Retold by: Doug Lipman
Rabbi Levi Yitzhak sent for a wealthy man who lived in his town of Berdichev. When he arrived, the rabbi implored him, “There is a poor man who needs assistance. I have asked all the others to give to a fund for him. But a substantial sum is still needed. I have no one else to ask but you.”
“Rabbi, it pains me to refuse you. I obey every commandment, every mitzvah. You know that. But I will not give to any of these special causes. In fact, I wish you wouldn’t even ask me in the future. That way, I won’t be forced to dishonor you by turning you down.”
Months later, Rabbi Levi Yitzhak was visited by the brother of that wealthy man. The brother, Rabbi Levi Yitzhak learned, was poor, had many children, and now needed money for the marriage of one of his daughters. Naturally, he had asked his wealthy brother for assistance. His brother had turned him down. Rabbi Levi Yitzhak looked at the man a long while. Then he said, “Do not worry. I believe I know what to do.”
The next day, Rabbi Levi Yitzhak appeared at the wealthy brother’s door. When the surprised man escorted the rabbi inside, Rabbi Levi Yitzhak walked to a chair and sat down. He said nothing. Respectfully, the wealthy man stood in front of him, waiting for the rabbi to speak.
Rabbi Levi Yitzhak smiled, but did not speak. After a long time, the wealthy man sat down. Even so, Rabbi Levi Yitzhak remained silent.
An hour later Rabbi Levi Yitzhak, still smiling, got up and left. The next day, Rabbi Levi Yitzhak appeared again at the wealthy man’s door. Again, the wealthy man sat in silence for an entire hour, waiting for the smiling rabbi to speak.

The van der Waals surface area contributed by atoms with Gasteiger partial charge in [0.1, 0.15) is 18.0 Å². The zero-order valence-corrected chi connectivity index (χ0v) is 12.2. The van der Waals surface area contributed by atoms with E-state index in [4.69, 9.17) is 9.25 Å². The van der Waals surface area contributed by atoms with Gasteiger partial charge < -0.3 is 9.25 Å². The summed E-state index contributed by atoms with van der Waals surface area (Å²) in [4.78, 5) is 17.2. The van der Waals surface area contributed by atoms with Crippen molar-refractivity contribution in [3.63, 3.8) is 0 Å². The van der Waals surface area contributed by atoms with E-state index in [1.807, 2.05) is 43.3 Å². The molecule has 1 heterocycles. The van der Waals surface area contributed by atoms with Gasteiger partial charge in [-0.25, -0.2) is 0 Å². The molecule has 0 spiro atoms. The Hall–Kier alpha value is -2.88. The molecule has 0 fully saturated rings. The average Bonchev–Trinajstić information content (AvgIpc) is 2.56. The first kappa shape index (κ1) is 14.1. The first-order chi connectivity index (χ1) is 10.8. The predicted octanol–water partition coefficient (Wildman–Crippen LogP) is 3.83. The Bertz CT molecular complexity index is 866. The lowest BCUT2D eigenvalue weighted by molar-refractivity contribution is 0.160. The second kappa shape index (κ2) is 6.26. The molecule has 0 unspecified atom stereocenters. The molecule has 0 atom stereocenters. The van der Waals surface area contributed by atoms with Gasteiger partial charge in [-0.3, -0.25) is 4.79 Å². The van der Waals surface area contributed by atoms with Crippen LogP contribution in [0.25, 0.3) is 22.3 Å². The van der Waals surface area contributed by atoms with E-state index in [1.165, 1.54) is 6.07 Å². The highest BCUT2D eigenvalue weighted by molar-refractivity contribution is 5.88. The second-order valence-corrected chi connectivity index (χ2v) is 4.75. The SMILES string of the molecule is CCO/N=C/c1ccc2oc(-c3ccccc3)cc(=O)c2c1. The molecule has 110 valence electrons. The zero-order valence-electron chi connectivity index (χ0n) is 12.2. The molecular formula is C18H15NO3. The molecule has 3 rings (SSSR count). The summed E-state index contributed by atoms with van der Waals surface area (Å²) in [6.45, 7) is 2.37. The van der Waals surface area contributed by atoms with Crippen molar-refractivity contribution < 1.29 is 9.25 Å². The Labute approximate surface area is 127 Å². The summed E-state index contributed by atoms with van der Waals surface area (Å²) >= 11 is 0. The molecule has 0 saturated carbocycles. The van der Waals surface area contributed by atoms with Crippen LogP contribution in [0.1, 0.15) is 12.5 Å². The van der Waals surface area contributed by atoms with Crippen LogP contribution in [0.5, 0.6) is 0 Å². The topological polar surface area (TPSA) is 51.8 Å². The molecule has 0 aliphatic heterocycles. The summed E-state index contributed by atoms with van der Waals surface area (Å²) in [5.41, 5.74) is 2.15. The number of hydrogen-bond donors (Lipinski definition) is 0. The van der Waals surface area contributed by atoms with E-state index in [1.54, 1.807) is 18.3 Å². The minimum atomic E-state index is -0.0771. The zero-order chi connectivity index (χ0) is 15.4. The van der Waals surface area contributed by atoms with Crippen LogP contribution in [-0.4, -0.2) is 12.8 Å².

The third day, Rabbi Levi Yitzhak appeared once more. He sat silently for another hour, then got up to leave. As he rose, the wealthy man said, “I can’t bear this, rabbi. Why do you come here and say nothing? And why do you smile the whole time?”
Rabbi Levi Yitzhak settled back in his chair. “Our sages say it is a mitzvah, a commandment, to give a rebuke when it will be heeded. And they also say we are commanded not to chastise when it will not have a positive effect.
“All these years, my friend, I have fulfilled the first of those commandments many times. But the second one? The people in this town have been eager to hear what I want and to do what I ask. As a result, I have never had the opportunity to fulfill the commandment not to offer a rebuke. So I smile in pleasure at fulfilling a commandment for the first time!”
The wealthy man turned red with embarrassment. At last he said, “What is it you wish me to do?” When Rabbi Levi Yitzhak told him, he gave a large sum of money for his brother.
As Rabbi Levi Yitzhak left, he smiled.